by John Cwikla

Copyright © 1995,1996,1997,1998,1999,2000,2001,2002 John Cwikla, All Rights Reserved.

Here is something interesting to try: put *depth: 3 in your .Xdefaults file, and run your favorite X program. Next, you might want to try *visual: DirectColor.

If the program uses widgets you probably received an error:

X Error of failed request:  BadMatch (invalid parameter attributes)
  Major opcode of failed request:  1 (X_CreateWindow)
  Serial number of failed request:  23
  Current serial number in output stream:  31

While these examples may seem odd, the same thing happens for most X programs even if you used a display capable of a 3 bit depth, or one capable of using a DirectColor visual class, if that depth or that visual was not the default of the server. (A more likely scenario is trying to use *depth: 24 on a 24 bit capable display with a default 8 bit visual, or perhaps *depth: 8 on a 24 bit capable display with a default 24 bit visual.) In any case, most Xt programs fail to deal with non-default visuals.

Some Background

A visual describes how a pixel should be interpreted, the depth specifies the number of planes in a window or colormap, and the colormap is a table the pixel uses to get red, green and blue values. When a window is created, two requirements must be met otherwise a BadMatch error results.

First, the depth must match the visual's depth. Second, the visual must be the same visual used to create the colormap. To meet these requirements we must carefully pick our depth, visual and colormap. Since one of the attributes of a visual is its depth, when we choose a visual we also choose a depth. A colormap is created with a visual, so once we have our visual we can easily get a compatible colormap. The real obstacle is picking an appropriate visual to suit our needs.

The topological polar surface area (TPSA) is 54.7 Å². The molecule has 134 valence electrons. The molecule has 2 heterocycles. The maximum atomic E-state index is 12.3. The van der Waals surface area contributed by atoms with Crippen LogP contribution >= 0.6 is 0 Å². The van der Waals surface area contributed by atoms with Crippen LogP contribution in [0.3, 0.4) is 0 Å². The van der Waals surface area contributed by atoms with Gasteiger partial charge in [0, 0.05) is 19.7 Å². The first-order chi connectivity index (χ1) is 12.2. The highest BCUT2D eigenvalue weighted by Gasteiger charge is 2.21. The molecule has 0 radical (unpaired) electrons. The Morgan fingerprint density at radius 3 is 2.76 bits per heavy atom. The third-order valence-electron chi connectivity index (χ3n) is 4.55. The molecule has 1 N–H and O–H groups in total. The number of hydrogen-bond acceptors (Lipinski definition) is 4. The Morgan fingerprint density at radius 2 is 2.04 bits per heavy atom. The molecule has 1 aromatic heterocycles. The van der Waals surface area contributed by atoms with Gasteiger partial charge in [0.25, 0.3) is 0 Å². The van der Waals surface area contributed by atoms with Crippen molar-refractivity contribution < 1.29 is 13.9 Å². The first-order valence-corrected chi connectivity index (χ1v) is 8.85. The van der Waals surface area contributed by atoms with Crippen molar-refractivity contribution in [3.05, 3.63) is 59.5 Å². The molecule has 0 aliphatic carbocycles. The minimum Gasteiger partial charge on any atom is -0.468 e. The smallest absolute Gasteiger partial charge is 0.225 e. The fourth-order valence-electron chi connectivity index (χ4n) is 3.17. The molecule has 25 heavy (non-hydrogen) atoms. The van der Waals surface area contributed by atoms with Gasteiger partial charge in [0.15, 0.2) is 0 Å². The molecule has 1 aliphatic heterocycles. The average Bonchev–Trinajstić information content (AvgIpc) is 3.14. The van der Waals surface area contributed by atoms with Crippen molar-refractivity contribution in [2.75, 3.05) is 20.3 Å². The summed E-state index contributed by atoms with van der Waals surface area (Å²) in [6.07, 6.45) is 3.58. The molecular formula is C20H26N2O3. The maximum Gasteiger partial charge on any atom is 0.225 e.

At initialization, each supported visual is given a unique ID on the display. (To check which visuals your display supports you can use the xdpyinfo program.) One of the visuals is chosen as the default, and used when the root window is created. We can choose our visual by ID, or, given a visual class and/or depth, we can try to find an appropriate match. There are two X calls we use to obtain information about supported visuals -- XMatchVisualInfo() and XGetVisualInfo().

XMatchVisualInfo() takes depth and visual class parameters, and if successful, returns an XVisualInfo **, a pointer to a structure containing a visual's attributes. XGetVisualInfo() takes a mask and template and returns a list of all matching visuals the display supports If our selected visual is not the same visual used by the root window a colormap must be created with that visual. Once we have the depth, visual and colormap we can create a window.